To explore social media and journalism, all students were assigned as one team to cover a major campus-wide event using university-provided iPod Touches and a collection of mobile apps. (Students could also use their own digital cameras or SmartPhones, if desired.) The minimum posting requirement included: twelve original photos (using Google’s Picasa), four audio interviews (uploaded from the field using Audioboo), and 20 “tweets” posted to the class blog during four hours of the live event. Video to the class YouTube account was optional. A week before the event, students claimed their campus location where they could team with one other student if preferred. The objectives were to learn: (1) the benefits and challenges of using social media to collect and share information, and (2) how social media can represent different perspectives of the same live event. Data from pre- and post-event surveys measured student perceptions, experiences and reflections. Those data are being analyzed with reportable results in time for the Denver conference.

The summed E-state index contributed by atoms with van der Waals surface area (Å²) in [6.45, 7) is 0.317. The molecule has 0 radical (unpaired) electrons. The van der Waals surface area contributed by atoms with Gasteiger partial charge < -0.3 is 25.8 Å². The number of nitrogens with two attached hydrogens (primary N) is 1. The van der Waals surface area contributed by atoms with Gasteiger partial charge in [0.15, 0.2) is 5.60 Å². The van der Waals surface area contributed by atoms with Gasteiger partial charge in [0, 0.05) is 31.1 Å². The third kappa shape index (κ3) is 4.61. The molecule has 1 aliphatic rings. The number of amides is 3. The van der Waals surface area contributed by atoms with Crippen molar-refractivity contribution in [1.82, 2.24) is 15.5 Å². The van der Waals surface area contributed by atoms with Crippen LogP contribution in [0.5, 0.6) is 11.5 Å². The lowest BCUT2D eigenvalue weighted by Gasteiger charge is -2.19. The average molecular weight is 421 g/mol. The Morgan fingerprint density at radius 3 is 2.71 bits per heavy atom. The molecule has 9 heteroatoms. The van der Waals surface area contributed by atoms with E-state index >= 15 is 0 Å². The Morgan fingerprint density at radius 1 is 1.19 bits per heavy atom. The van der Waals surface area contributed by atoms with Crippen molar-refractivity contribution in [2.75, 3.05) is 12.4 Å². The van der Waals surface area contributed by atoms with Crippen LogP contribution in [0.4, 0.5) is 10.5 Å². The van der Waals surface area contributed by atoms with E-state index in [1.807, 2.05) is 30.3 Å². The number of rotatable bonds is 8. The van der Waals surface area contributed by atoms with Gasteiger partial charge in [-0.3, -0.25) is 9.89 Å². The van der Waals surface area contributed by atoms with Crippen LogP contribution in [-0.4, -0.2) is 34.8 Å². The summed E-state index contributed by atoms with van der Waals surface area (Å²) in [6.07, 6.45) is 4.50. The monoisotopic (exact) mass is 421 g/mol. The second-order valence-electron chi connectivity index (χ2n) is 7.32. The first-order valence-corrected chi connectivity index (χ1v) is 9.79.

Results have already been compiled from the students’ use of a class Facebook group. Before spring break - and before the following optional activity was announced in class - students completed a survey measuring: (1) their perceptions of social media in higher education, (2) their efficacy, (3) social identity in the class, and (4) their enjoyment of and familiarity with classmates. We were also interested in whether social media in a class could affect the desire to collaborate in group projects. After completing the pre-survey, students were offered minimal extra credit (up to 25 of the 500 total points possible) if they chose to participate in the Facebook group during the following week known as “spring break.” Only three text postings were required on three separate days for 15 points. The maximum of 25 points could be earned for also uploading one photo and one video. Students knew that more postings would NOT earn more than 25 points. The teaching assistant joined the site to monitor for technical problems. The professor did not join. Amazingly, not only did 30 of the 36 students end up participating during spring break, 29 of the 30 participants far exceeded the minimum requirements for extra credit. Specifically, instead of the 90 total text postings needed for all students to earn at least 15 points, 362 text postings - or about 50 per day – occurred. The posting of nearly 100 photographs also exceeded the group minimum. We did not expect this level of engagement during spring break. At the start of class following break, students completed the same survey that was administered before break.